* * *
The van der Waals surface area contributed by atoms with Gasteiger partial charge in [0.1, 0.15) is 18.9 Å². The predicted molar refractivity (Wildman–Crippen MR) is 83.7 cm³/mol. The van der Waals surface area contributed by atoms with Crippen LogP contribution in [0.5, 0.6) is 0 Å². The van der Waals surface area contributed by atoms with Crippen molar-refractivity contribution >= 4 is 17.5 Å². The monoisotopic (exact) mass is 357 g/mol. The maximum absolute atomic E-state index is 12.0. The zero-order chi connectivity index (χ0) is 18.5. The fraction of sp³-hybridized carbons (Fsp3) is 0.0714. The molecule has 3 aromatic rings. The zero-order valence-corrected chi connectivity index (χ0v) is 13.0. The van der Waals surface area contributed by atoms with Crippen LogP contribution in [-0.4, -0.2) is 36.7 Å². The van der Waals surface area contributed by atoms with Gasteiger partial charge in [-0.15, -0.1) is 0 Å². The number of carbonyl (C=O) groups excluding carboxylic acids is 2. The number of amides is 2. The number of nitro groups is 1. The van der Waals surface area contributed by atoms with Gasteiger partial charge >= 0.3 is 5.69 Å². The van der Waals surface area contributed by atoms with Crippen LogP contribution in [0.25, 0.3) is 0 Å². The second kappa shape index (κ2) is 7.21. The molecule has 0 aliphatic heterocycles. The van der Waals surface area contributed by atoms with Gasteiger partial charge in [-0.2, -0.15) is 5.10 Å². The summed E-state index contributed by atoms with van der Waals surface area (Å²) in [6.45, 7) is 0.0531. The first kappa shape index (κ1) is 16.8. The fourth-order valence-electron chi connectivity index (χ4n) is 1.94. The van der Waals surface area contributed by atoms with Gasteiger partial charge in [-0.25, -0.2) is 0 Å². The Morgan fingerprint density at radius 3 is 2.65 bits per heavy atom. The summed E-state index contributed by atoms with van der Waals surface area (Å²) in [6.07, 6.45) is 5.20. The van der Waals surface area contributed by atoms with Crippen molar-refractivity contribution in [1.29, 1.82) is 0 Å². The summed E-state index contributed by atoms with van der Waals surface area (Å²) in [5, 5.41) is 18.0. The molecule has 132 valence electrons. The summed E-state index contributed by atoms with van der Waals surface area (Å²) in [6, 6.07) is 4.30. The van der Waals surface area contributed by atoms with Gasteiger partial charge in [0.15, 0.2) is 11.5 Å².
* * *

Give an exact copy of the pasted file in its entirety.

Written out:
The van der Waals surface area contributed by atoms with Gasteiger partial charge in [0.1, 0.15) is 18.9 Å². The predicted molar refractivity (Wildman–Crippen MR) is 83.7 cm³/mol. The van der Waals surface area contributed by atoms with Crippen LogP contribution in [0.5, 0.6) is 0 Å². The van der Waals surface area contributed by atoms with Crippen molar-refractivity contribution >= 4 is 17.5 Å². The monoisotopic (exact) mass is 357 g/mol. The maximum absolute atomic E-state index is 12.0. The zero-order chi connectivity index (χ0) is 18.5. The fraction of sp³-hybridized carbons (Fsp3) is 0.0714. The molecule has 3 aromatic rings. The zero-order valence-corrected chi connectivity index (χ0v) is 13.0. The van der Waals surface area contributed by atoms with Crippen LogP contribution in [-0.4, -0.2) is 36.7 Å². The van der Waals surface area contributed by atoms with Gasteiger partial charge in [-0.15, -0.1) is 0 Å². The number of carbonyl (C=O) groups excluding carboxylic acids is 2. The number of amides is 2. The number of nitro groups is 1. The van der Waals surface area contributed by atoms with Gasteiger partial charge >= 0.3 is 5.69 Å². The van der Waals surface area contributed by atoms with Crippen LogP contribution in [0.25, 0.3) is 0 Å². The second kappa shape index (κ2) is 7.21. The molecule has 0 aliphatic heterocycles. The van der Waals surface area contributed by atoms with Gasteiger partial charge in [-0.2, -0.15) is 5.10 Å². The summed E-state index contributed by atoms with van der Waals surface area (Å²) in [6.45, 7) is 0.0531. The first kappa shape index (κ1) is 16.8. The fourth-order valence-electron chi connectivity index (χ4n) is 1.94. The van der Waals surface area contributed by atoms with Gasteiger partial charge in [-0.25, -0.2) is 0 Å². The Morgan fingerprint density at radius 3 is 2.65 bits per heavy atom. The summed E-state index contributed by atoms with van der Waals surface area (Å²) in [6.07, 6.45) is 5.20. The van der Waals surface area contributed by atoms with Crippen molar-refractivity contribution in [1.29, 1.82) is 0 Å². The summed E-state index contributed by atoms with van der Waals surface area (Å²) in [5, 5.41) is 18.0. The molecule has 132 valence electrons. The summed E-state index contributed by atoms with van der Waals surface area (Å²) in [6, 6.07) is 4.30. The van der Waals surface area contributed by atoms with Gasteiger partial charge in [0.15, 0.2) is 11.5 Å².